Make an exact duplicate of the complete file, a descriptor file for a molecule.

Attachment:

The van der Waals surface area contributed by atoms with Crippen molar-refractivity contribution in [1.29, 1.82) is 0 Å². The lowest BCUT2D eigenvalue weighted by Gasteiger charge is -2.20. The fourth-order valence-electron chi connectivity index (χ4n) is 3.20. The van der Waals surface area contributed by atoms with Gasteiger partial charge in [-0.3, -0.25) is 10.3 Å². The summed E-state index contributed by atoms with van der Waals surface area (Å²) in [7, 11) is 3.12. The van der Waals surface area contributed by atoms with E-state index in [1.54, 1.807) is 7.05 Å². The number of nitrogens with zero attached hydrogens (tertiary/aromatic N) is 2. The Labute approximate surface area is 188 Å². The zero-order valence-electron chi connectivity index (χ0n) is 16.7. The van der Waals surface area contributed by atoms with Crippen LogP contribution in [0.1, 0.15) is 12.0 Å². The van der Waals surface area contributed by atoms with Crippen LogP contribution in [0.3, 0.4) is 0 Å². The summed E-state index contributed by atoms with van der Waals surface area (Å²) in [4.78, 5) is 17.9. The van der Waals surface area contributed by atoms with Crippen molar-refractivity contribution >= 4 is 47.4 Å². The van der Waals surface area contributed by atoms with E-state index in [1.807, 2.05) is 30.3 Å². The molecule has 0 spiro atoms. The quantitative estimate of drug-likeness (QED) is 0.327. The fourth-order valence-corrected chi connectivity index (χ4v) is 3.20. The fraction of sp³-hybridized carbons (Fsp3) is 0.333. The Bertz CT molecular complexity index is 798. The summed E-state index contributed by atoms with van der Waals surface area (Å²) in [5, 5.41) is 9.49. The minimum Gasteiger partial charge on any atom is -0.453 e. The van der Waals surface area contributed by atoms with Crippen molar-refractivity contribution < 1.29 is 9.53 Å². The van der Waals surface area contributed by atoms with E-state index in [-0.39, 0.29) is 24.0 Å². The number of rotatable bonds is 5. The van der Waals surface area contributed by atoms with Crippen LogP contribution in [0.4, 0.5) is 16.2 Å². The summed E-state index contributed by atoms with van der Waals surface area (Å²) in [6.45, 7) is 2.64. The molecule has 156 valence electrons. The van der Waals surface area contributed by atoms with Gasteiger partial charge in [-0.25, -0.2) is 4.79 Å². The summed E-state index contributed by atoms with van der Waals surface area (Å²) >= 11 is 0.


The van der Waals surface area contributed by atoms with Crippen molar-refractivity contribution in [1.29, 1.82) is 0 Å². The lowest BCUT2D eigenvalue weighted by Gasteiger charge is -2.20. The fourth-order valence-electron chi connectivity index (χ4n) is 3.20. The van der Waals surface area contributed by atoms with Gasteiger partial charge in [-0.3, -0.25) is 10.3 Å². The summed E-state index contributed by atoms with van der Waals surface area (Å²) in [7, 11) is 3.12. The van der Waals surface area contributed by atoms with E-state index in [1.54, 1.807) is 7.05 Å². The number of nitrogens with zero attached hydrogens (tertiary/aromatic N) is 2. The Labute approximate surface area is 188 Å². The zero-order valence-electron chi connectivity index (χ0n) is 16.7. The van der Waals surface area contributed by atoms with Crippen LogP contribution in [0.1, 0.15) is 12.0 Å². The van der Waals surface area contributed by atoms with Crippen LogP contribution in [0.3, 0.4) is 0 Å². The summed E-state index contributed by atoms with van der Waals surface area (Å²) in [4.78, 5) is 17.9. The van der Waals surface area contributed by atoms with Crippen molar-refractivity contribution >= 4 is 47.4 Å². The van der Waals surface area contributed by atoms with E-state index in [1.807, 2.05) is 30.3 Å². The molecule has 0 spiro atoms. The quantitative estimate of drug-likeness (QED) is 0.327. The fourth-order valence-corrected chi connectivity index (χ4v) is 3.20. The fraction of sp³-hybridized carbons (Fsp3) is 0.333. The Bertz CT molecular complexity index is 798. The summed E-state index contributed by atoms with van der Waals surface area (Å²) in [5, 5.41) is 9.49. The minimum Gasteiger partial charge on any atom is -0.453 e. The van der Waals surface area contributed by atoms with Crippen molar-refractivity contribution < 1.29 is 9.53 Å². The van der Waals surface area contributed by atoms with E-state index in [-0.39, 0.29) is 24.0 Å². The number of rotatable bonds is 5. The van der Waals surface area contributed by atoms with Crippen LogP contribution in [0.4, 0.5) is 16.2 Å². The summed E-state index contributed by atoms with van der Waals surface area (Å²) in [6.45, 7) is 2.64. The molecule has 156 valence electrons. The van der Waals surface area contributed by atoms with Gasteiger partial charge in [-0.25, -0.2) is 4.79 Å². The summed E-state index contributed by atoms with van der Waals surface area (Å²) >= 11 is 0.